SALT LAKE CITY — The highly touted prospect, a strong-armed quarterback who is a member of the LDS Church, has everything BYU needs to bolster a sagging football program.
Yet, one week before national signing day, the best uncommitted high school quarterback is not expected to sign with his church-sponsored school. Tanner McKee, the prized recruit from Southern California, has not included BYU among his final five choices, according to Bleacher Report.
In the messy world of recruiting, finishing in second place counts as much as fifth or 50th. BYU’s basketball program knows this fact, being in contention for high-end talent before losing out to Duke for the likes of Chris Burgess, Jabari Parker and Frank Jackson. But for a program that desperately needs to regain traction after a miserable 4-9 season, it is a blow to not make McKee’s final five.
The era of cleaning up most of the LDS talent apparently is long gone. As an example, for a long time, Utah didn’t expend much effort recruiting Utah County, but now the program has no qualms about mining BYU’s backyard.
"Back in the day, BYU didn’t have to recruit very hard to get a player — especially if you’re talking about a missionary (who) is a member of the church,” former Utah coach Ron McBride said on 97.5-FM and 1280-AM The Zone. “Basically, the recruiting was already done. And plus, they had a national name. BYU was known across the country.”
The Cougars need an infusion of talent, particularly with all the quarterback struggles last season. Even though McKee is planning to serve a church mission before enrolling, thereby delaying his college career for two years, BYU could have gained recruiting momentum if he would have committed to Kalani Sitake’s program.
Instead, as Bleacher Report has reported, McKee will pledge to play for Washington, Alabama, Stanford, Texas or Texas A&M. It is understandable to a recruit from California to consider two great Pac-12 teams and the nation’s best program, but BYU should make the cut above the two Texas schools.
As it stands, BYU’s football staff is trying to strengthen its relationship with the quarterback and his family. Much can change in the two years McKee is expected to be away from football on his mission.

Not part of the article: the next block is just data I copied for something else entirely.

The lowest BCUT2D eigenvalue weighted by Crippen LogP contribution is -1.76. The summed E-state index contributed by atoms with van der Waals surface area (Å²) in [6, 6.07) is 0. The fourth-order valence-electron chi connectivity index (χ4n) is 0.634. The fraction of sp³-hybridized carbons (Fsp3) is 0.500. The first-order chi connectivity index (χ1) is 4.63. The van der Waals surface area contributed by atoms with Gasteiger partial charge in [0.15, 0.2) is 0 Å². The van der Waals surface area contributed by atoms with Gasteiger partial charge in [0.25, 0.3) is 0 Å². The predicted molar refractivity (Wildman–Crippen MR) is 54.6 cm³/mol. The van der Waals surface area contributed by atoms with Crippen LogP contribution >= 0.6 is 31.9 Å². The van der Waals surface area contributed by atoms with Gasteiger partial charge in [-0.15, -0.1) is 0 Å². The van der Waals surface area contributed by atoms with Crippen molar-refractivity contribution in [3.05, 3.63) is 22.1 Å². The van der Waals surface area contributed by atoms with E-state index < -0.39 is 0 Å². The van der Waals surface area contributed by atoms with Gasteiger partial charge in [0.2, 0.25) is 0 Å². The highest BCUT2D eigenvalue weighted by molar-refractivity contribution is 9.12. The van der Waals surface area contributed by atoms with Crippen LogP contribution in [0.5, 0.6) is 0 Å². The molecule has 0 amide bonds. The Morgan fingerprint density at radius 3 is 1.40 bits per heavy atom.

“There’s a different story for every recruit,” former BYU basketball coach Steve Cleveland said on the DJ and PK morning show. “BYU is not always going to be the perfect fit, even as a member of the church.”
Yeah, but that’s the problem, McKee appeared to be the perfect fit. Here’s a kid who wouldn’t break the Sabbath to throw at The Opening, the Elite 11 camp’s biggest recruiting event of the year. His father told Bleacher Report that he probably would have participated on the Sunday, but his son “didn’t even blink an eye about not playing.”
Going back several years, BYU has lost big-time talent to other programs in basketball and football. On both sides of the recruiting game, many college programs and LDS athletes have become more sophisticated, meaning BYU is no longer the automatic destination.
Understandably, Utah has benefitted greatly from recruiting LDS athletes in all sports. Stanford, among most Pac-12 programs, has made it a priority to sign LDS recruits.
“There’s a lot of choices,” Cleveland said. “Even for LDS student-athletes, BYU is not the end-all for them, and we’ve seen that. I don’t think that people from BYU or members of the church should be offended by that, and certainly not the football coaches.”
This is true — with one caveat.
Historically, given an illustrious tradition at the position, BYU does not often fail to secure top-ranked quarterbacks. While they may not match the hype — as was the case with Ben Olson, Jake Heaps and to-date Tanner Mangum — BYU usually attracts the best LDS quarterbacks.
“I would put up BYU against anyone as a wonderful place to come to go to school, to represent their family and faith, to play sports at the highest level,” said former BYU tight end and current athletic administrator Chad Lewis.
Apparently, McKee’s interest in BYU dropped after Sitake fired offensive coordinator Ty Detmer. To be fair, new coordinator Jeff Grimes and his staff of new assistant coaches didn't have enough time to develop a strong relationship with McKee, as they are now doing with Jacob Conover, a star quarterback in Arizona who is also LDS in the Class of 2019.
McKee understands the transient nature of the coaching profession, telling Bleacher Report: “Coaches are huge, but they bounce around. Even college programs, in general, are up and down. You have to judge it all together — the program, the coaches and players — to make a decision, and you have to envision being there for four years.”
For now, anyway, McKee doesn’t see himself being at BYU.